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I would like to detect whether a network interface is "physical" or "virtual", where "physical" means that the interface has hardware attached, even if that "hardware" is virtualized by a hypervisor. "Virtual" then means that it's one of the Linux kernel elements, such as bridges, veths, macvlans, et cetera.

I'm aware that by using /sys/class/net/[nif]/... I can follow the device link and thus differentiate between (virtual) physical and "real" (sic!) virtual network interfaces, based on the device path containing the "virtual" sub directory or not. However, when dealing with network namespaces, this requires a properly remounted sysfs in order to be able to see the correct /sys/class/net/... entries. So a simpler method relying solely on RTNETLINK data might be more suitable.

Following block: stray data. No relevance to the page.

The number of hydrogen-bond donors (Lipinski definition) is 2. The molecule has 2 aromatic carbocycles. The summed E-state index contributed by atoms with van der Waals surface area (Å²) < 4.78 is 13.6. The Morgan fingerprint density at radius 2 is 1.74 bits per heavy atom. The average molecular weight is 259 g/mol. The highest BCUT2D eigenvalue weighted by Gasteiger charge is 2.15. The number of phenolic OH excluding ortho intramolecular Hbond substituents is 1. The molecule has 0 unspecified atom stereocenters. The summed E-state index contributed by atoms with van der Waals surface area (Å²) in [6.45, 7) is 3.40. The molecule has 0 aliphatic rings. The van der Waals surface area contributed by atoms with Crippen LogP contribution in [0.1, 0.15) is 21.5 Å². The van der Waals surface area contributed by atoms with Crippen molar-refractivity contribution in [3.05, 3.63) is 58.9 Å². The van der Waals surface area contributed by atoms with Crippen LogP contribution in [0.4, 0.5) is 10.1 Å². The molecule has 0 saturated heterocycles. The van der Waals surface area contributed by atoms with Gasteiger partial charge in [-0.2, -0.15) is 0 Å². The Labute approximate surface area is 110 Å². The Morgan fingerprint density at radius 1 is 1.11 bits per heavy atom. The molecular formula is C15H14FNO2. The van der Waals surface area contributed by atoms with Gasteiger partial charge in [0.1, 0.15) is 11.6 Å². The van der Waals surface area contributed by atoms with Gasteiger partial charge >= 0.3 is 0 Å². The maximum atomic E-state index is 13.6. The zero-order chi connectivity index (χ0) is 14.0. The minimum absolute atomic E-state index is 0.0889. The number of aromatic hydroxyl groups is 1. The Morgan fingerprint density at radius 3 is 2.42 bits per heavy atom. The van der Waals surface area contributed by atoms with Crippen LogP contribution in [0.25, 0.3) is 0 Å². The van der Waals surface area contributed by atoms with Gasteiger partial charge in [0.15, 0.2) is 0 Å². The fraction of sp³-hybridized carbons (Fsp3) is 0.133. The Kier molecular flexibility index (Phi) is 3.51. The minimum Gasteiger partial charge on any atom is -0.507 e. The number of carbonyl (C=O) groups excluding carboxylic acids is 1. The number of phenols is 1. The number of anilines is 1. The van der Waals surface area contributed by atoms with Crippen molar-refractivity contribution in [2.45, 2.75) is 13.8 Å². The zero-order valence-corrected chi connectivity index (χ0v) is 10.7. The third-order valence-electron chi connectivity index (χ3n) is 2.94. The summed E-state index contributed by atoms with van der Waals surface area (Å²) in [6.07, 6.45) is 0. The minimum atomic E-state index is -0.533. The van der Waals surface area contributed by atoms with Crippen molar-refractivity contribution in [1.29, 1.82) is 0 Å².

When using RTNETLINK to discover the available network interfaces is there some property/attribute which allows me to differentiate without the need to check /sys/class/net/[nif]?

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The only way seems to look at the IFLA_INFO_KIND attribute returned from a RTM_GETLINK. This is an optional attribute that's missing for physical devices, and also for the lo loopback device.

When it's present, it contains a string such as veth, bridge, et cetera. Comparing this to a list of well-known virtual link types (see ip link help) then identifies virtual network interfaces, leaving all other network interfaces in the "physical network interface" ballpark.

Not perfect, but works without having to consult /sys/class/net/[IFNAME], which isn't always be correctly present and needs sysfs (re)mounting, see also Identify if a network interface is a veth using /sys/class/net?

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